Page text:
Past Thorpe Award Winner back in the fold

Once a two-time All-American at Florida State and an elite defensive back in the NFL, Terrell Buckley has returned to his alma mater to be a coach. Buckley returns as the assistant strength and conditioning coach this year for the Seminoles.

A three-year letterman and a two-year starter for the 'Noles from 1989 to 1991, Buckley returned last season to his alma mater as a grad assistant while finishing his degree. This year, with degree in hand, Buckley joins the professional ranks of coaches as FSU's assistant strength and conditioning coach.

Buckley is still the Tribe's all-time leader in interceptions with 21, and in interception return yards with 501, as well as tied in interceptions and punts returned for touchdown with 4 and 3, respectively. That career interception yardage is also tops in the NCAA record book.

Buckley won the Jim Thorpe Award as a senior, and led the nation in interceptions, with 12, as a junior.

Buckley played for seven NFL teams, including the Green Bay Packers who selected him with the fifth pick of the 1992 draft. Buckley has a Super Bowl ring with the New England Patriots after contributing to their squad during the 2001-2002 season.

After the NFL, Buckley returned to Tallahassee as a grad assistant last season and was offered a full-time position early this year.

"When I first came back up here last year," Buckley said, "it was strictly to be going back and finishing my degree. I had no idea I'd get this job."

Buckley will be the assistant strength and conditioning coach this season. Buckley says he brings a lot to the table as a coach and mentor to all the guys on the team.

"I've been here for several weeks now, I'm already starting to develop relationships with all these guys," Buckley said. "Even the guys who are going to the draft. I feel like I can give them a lot of help since I've been there before. I can fill them in on mistakes I made so they won't do the same."

Even with his vast experience in football, Buckley says he knows nothing about coaching football. Buckley fancies himself as a rookie in the coaching ranks, just starting out.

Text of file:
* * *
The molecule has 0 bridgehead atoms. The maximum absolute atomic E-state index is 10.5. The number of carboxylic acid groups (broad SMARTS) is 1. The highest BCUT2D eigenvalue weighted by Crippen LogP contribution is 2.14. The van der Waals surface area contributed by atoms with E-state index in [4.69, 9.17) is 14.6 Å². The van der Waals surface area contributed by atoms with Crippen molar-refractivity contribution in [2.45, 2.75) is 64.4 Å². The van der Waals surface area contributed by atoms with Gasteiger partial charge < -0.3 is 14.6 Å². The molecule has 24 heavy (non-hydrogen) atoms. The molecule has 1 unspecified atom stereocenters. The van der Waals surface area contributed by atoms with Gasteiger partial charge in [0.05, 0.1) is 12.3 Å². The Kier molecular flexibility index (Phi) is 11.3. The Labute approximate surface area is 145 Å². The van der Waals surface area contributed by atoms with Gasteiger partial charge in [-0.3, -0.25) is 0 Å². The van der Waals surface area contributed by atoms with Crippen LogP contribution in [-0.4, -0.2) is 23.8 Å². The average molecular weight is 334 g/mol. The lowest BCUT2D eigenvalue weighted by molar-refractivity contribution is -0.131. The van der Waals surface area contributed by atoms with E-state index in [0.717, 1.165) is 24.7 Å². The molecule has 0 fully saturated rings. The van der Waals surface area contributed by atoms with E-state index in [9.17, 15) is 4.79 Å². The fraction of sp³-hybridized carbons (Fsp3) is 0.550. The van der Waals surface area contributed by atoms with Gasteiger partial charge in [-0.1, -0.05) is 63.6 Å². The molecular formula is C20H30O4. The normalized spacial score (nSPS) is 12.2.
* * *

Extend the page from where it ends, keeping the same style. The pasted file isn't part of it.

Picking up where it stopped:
"It's like your first spring training," Buckley said. "You have to start small. To start out at an amazing school, especially my alma mater, it's kind of unbelievable."

Buckley isn't afraid to ask for help either.

"I know one thing, and that's that I don't know everything," Buckley jokes. "I caught Coach (Bobby) Bowden in the elevator last week. I'm not afraid to ask questions so I got all the information I could from him in that short time in the elevator."

Buckley began his new position these past few weeks during the mat drills. Buckley participated in the same sort of mat drills almost 20 years ago during his time at FSU. He said if anything's changed, it's gotten more difficult.

"Work is work, these guys now are working extremely hard," Buckley said. "I commend and respect these guys so much this year. I think these mat drills are even harder than the ones I did way back when."

Buckley also said that there shouldn't be the comparison to work done back when he was at Florida State to now. Buckley shared that there are more options for student-athletes to take and more measure these student-athletes can take to stay in shape.

"There's a big difference from then to now," Buckley said. "FSU offers lot of classes for these kids to take to better themselves. I know Antone Smith is currently taking a yoga class this semester. That class will give him more fluidity in his hips, certain things like that we did not have back when I was here."

Although never coaching before, Buckley has had plenty of practice in the aspect of mentoring. Buckley has three daughters Sherrell (13), Brianna (10), and Britney (7).

"I've had a lot of practice as a 'semi-coach'," Buckley said. "Anyone with kids has. With kids you are a parent, a mentor and a coach."

Buckley still has a lot to learn but plans on being in Tallahassee for a while.

"The sky's the limit when you start out at the ground level," Buckley said. "I want to learn everything I can about being a coach."

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